Russian NGO Memorial asks Portuguese people to help defend European values


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The executive director of Memorial, a Russian human rights organization and Nobel Peace Prize 2022 laureate, today called on the Portuguese to help defend European values in the face of growing repression by the Russian regime.
“Isincerelyhopethatpeople in Portugal are very willing to defend the common European values”, said Elena Zhemkova in an interview to Lusa, who was in Lisbon today as part of a tour of several countries to talk about human rights in Russia and gather aid.

Recalling that Portugal left an authoritarian regime relatively few years ago (in April 1974), the activist confessed that she would like to see Russia follow suit and recalled that Portugal was once a target of the Russian President.

“When [Vladimir] Putin came to power in 1999, the first thing he said was that he wanted Russia to reach the GDP [Gross Domestic Product] of Portugal,” she recalled.

At the time, he explained, Portugal’s GDP was twice that of Russia” and, therefore, “it was necessary for the Russian economy to recover and even surpass” the Portuguese situation.

“Interestingly, around 2014/2015, the GDPs were identical,” but “in 2021 and 2022 the [wealth produced in] Russia was again half that of Portugal,” said Memorial’s executive director, stressing that these data show “how much Russia has lost” in recent years.

And it is not only in the economy that the situation has regressed, she said.

The human rights situation in Russia is currently “very bad,” not only because “many people see their rights violated,” but also because those who want to defend them “have little strength,” said the activist, emphasizing that the problem is not regional.

“People in Portugal probably think that this is only in Russia and Ukraine, which is far away, but it’s not. War is just around the corner,” he reminded.

Therefore, he argued, it is essential to join forces and differentiate between the regime and the general population.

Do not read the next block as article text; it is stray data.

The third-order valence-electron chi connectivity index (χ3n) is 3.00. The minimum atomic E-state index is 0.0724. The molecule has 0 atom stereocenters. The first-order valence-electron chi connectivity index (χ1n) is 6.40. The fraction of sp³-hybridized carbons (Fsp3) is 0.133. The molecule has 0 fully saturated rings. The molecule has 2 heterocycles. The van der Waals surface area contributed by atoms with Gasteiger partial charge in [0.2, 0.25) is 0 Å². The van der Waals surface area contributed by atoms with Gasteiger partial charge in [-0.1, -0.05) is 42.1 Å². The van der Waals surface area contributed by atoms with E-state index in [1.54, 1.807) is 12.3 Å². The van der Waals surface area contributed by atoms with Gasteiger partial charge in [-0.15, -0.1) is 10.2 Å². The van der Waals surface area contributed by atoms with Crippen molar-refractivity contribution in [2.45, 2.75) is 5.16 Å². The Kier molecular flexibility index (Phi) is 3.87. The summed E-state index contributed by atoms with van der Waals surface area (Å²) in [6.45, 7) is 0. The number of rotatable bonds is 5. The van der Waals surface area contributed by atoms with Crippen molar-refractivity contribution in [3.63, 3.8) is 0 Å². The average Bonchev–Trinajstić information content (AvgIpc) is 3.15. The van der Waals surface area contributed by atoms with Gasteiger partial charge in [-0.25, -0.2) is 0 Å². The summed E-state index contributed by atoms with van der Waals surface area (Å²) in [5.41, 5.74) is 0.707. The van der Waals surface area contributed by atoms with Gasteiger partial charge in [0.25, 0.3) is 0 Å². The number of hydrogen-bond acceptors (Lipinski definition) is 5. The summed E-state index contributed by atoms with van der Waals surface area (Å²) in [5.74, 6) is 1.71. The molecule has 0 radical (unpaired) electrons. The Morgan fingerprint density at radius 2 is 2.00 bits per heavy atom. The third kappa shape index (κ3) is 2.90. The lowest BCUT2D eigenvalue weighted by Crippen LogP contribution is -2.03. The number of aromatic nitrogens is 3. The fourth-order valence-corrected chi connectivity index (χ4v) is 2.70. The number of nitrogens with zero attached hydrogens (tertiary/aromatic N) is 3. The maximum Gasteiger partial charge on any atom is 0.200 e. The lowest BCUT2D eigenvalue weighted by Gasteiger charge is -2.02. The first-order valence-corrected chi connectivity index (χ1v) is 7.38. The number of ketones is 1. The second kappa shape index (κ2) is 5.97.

“People in civil society are a force, and together they can leave behind the evil,” he noted.

“But it is necessary to differentiate between Russians as people and Russia as a regime,” Elena Zhemkova said.

“The victims deserve compassion and compensation, and the perpetrators must be punished,” she said, adding that one must continue to go to the courts, “to counsel people, to help them overcome fear and express their position,” and this is a job for the entire civil society.

To protect people, the first thing that is needed is to re-establish the rule of law in Russia, he considered, recalling that the Memorial organization has a motto: “there must be justice and equity for all.”

The organization Memorial International, one of the oldest civil rights groups in Russia, was ordered shut down in Russia after it was deemed a “foreign agent,” a concept that implies being connoted as an enemy by the state.

Initially created to document the crimes of the Stalinist regime and remember the victims of the Russian forced labor camps (Gulag), it has developed over the years into a human rights organization responsible for investigating abuses and encompassing more than 30 regional organizations in countries such as Australia, Belgium, the Czech Republic, France, Germany, Israel, Italy, Lithuania, Poland, and Ukraine.

Last year it received, together with Belarusian human rights activist Alex Bialiatski and the Ukrainian Center for Civil Liberties, the Nobel Peace Prize.

“The day we learned that we had received the Nobel Prize, the Russian court decided to take away from us the building where we worked, which was owned by Memorial,” said the executive director, assuring that this was “a hard blow.

It was “a very important point of memory and human rights and they liquidated the organization,” she admitted, stating that it was “a revenge” of the authorities for the prize.

“But we have to continue,” he said, recalling that “there are more than 20,000 people with administrative and criminal cases” for having opposed the war.

“We can’t despair or get tired, we have to continue, because the war is going to last a long time,” he concluded.

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